3. International Coursework: Successful completion of 2 courses providing a global or comparative perspective on the world, and selected from the 30+ courses from ~12 disciplines listed in Section A of the Global Studies Minor [] (or comparable list of the International Studies major/minor). Some courses may be used to fulfill the international coursework requirement as well as a University Core Curriculum requirement. (Bachelor of Fine Arts degree students in Art, Bachelor of Fine Arts degree students in Musical Theater, Bachelor of Music degree students and Bachelor of Arts degree students in Music Business Specialization do not have to fulfill the International coursework requirement, though they are strongly encouraged to take Core Curriculum courses that would also meet the requirement.)
  3. Completion of an approved major in the College of Liberal Arts.
  4. Completion of a minimum of 39 hours of course work at the 300- or 400-level.

Liberal arts major requirements provide for a number of elective courses, giving students maximum flexibility in planning their overall program of study at the University. To assist students in planning their programs, the college maintains an academic advisement office in Faner Hall 1229, as well as faculty advisors in each department. Students are urged to consult these academic advisors on how they can best use their electives to fulfill their intellectual interests and to prepare for particular career opportunities. A carefully planned minor or second major field can lead to additional career opportunities for the liberal arts major. Students who are planning to attend graduate school or one of the professional schools such as law or medicine should consult with their advisors on how best to plan their undergraduate curriculum.

Instructional Support Equipment Fee

The School of Art and Design assesses all undergraduate art and design majors an instructional support equipment fee of $10.00 per credit hour; a maximum of 12 credit hours will be charged each for fall and spring semesters and six for summer.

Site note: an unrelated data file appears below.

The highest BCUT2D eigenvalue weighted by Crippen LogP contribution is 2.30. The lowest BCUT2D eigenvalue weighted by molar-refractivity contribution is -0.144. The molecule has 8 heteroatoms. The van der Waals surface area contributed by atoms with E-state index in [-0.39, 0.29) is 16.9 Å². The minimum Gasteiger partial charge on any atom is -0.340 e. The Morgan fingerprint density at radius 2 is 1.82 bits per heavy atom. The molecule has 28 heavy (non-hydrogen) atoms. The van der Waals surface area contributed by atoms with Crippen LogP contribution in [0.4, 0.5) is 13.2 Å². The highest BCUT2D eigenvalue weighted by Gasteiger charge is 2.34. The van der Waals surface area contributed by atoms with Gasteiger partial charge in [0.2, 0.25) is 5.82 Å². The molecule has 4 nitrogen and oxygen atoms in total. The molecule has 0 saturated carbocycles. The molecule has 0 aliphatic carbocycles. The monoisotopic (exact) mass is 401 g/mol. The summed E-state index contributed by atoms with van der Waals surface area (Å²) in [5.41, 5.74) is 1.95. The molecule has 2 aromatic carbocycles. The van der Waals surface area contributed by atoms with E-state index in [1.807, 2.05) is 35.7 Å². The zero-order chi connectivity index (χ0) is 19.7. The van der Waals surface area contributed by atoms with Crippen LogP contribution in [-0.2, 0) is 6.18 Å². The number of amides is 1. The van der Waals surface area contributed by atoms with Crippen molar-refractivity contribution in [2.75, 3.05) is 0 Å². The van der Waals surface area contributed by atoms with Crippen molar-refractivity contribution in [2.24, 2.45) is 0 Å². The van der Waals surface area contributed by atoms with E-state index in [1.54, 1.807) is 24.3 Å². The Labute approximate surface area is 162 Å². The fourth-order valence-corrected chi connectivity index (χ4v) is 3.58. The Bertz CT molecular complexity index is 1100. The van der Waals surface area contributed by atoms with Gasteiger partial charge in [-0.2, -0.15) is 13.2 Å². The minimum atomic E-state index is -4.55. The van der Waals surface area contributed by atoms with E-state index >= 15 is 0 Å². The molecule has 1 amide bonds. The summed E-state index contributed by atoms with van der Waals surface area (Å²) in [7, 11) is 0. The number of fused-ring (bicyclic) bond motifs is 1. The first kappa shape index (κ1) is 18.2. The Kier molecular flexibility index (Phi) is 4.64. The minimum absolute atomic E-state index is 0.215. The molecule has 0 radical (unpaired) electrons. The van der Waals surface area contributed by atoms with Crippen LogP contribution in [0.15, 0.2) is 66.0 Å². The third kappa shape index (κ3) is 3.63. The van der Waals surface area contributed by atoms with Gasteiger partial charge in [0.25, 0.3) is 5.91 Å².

Writing-Across-the-Curriculum Courses

Anthropology 480; Art and Design 308, 318, 358, 368, 389, 400C, 401C, 402C, 403C, 404C, 405C, 414C, 438, 452, 489B, 489D; Communication Studies: Speech Communication 262, 310, 326, 381, 401, 411, 471, 476, 481; Criminology and Criminal Justice 316, 492; Economics 308; English 301, 365, 471; Geography and Environmental Resources 304; History 359, 392 and 499, 406B, 410, 412A, 412B, 413, 417, 418, 420, 426, 427, 429, 442, 447, 455, 464, 467A, 467B; Languages, Cultures, and International Trade: Chinese 370, 435; Classics 415, 416, 491, 496; French 320B, 410; German 320B, 410; Japanese 410, 435; Spanish 320B, 410; Linguistics 406; Music 357 sequence, 471; Paralegal Studies 300A, 300B; Philosophy 304, 305A, 305B, 405; Political Science 405, 406, 416, 420, 435, 455, 459, 480; Psychology 211, 311; Sociology 312, 497, 498; and Theater 311A.


The College of Liberal Arts has a pre-law designation to identify and assist students interested in pursuing a career in the law and/or enrolling in law school. Students planning to apply to law school can select any major course of study and, because their undergraduate grades are important in the law school application process, they are encouraged to select a major in which they can perform very well.

Applying to Law School